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Survival of the Sickest

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Album Review

Saliva's third effort for Island Def Jam has completely excised the rap-rock overtones of their original model, adopting instead an amplified hard rock sound informed by the band's Southern roots. There's still some pandering to major-label stylistic cataracts — "No Regrets, Vol. 2" and "Open Eyes" are forgettable plods comparable to post-grunge also-rans like Chevelle. But Saliva make up for it with a clutch of massively compressed hard-head rockers that revel in rock star debauchery even while railing against the plasticity of the industry. "You music business whores are all about just getting paid," frontman Josey Scott spits in opener "Rock & Roll Revolution," and the song's sledgehammer rhythms are refreshingly at odds with Saliva's rap-rock-coddled past. But Scott can't completely dismiss success — he happily revels in the twin guitars and two-girls-for-every-guy spoils of "One Night Only" and the title track. Other highlights include the patriotic rant "Two Steps Back" and "Razor's Edge," a faithful Lynyrd Skynyrd update featuring 3 Doors Down vocalist Brad Arnold.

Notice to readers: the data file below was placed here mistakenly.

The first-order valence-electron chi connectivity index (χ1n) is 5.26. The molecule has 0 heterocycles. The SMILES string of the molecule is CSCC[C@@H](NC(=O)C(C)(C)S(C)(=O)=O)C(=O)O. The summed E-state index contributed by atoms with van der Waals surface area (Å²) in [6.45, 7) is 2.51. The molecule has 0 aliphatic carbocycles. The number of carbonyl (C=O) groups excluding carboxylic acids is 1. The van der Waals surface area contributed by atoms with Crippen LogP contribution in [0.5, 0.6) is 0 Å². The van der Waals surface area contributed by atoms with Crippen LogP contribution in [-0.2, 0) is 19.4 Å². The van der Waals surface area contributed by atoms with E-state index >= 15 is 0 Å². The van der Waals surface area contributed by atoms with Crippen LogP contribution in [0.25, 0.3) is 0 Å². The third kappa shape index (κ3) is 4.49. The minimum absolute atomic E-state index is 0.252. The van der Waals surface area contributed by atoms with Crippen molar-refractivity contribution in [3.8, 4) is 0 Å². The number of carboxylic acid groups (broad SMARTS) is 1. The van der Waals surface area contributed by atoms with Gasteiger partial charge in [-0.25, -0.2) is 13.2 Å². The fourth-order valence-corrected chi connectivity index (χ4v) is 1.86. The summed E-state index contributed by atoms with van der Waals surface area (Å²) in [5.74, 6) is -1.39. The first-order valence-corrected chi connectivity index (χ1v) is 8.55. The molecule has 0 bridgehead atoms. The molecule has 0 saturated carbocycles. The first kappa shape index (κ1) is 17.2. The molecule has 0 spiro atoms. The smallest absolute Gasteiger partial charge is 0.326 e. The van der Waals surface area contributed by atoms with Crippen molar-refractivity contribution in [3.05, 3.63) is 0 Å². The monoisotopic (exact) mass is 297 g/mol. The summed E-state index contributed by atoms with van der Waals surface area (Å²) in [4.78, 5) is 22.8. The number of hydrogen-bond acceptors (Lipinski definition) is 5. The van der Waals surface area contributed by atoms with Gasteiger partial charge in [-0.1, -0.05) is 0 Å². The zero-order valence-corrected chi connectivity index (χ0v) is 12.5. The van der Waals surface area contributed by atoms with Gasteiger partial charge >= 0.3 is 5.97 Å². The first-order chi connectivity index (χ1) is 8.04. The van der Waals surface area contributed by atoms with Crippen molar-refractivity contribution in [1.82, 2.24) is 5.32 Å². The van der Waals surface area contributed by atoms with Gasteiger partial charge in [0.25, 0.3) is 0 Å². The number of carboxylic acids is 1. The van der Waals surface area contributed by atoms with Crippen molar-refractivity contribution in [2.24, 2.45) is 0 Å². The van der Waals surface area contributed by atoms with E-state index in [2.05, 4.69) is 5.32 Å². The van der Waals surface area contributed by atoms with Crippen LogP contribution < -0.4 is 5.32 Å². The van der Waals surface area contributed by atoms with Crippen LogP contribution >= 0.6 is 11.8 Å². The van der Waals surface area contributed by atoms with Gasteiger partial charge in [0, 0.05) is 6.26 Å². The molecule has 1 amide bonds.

Customer Reviews

Ok but ive seen them do better.

I don't know but it just feels like its missing something. So thats why it got this rating.


The only one I like is Carry On. They have done better though.

Rocking Harder Than the Rest

I am going to have to give this a five stars because the music is good on this album, but it is a little bit different than the rest of the saliva records i possess. This album seems to be a bit more 'gritty' than every six seconds and has all explicit songs. In general i prefer this album over the others because of that more down to earth feel about it and the fact that it has some very nice guitar solos thrown in most of the songs. As for my favorites, i am going to have to go with: Survival of the Sickest Two Steps Back F*** All Y'all Carry On


Formed: 1996 in Memphis, TN

Genre: Rock

Years Active: '90s, '00s, '10s

Although formed in September 1996, Saliva didn't hit the mainstream until 2001, when the band's mix of angsty hard rock and hip-hop helped earn a double-platinum certification for its sophomore album, Every Six Seconds. Two of the album's songs had already appeared on Saliva's self-released debut, which was issued in 1997 on the band's own label. Singer Josey Scott, guitarists Chris Dabaldo and Wayne Swinny, bassist Dave Novotny, and drummer Paul Crosby were all veterans of the Memphis music scene,...
Full Bio

Top Albums and Songs by Saliva

Survival of the Sickest, Saliva
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Customer Ratings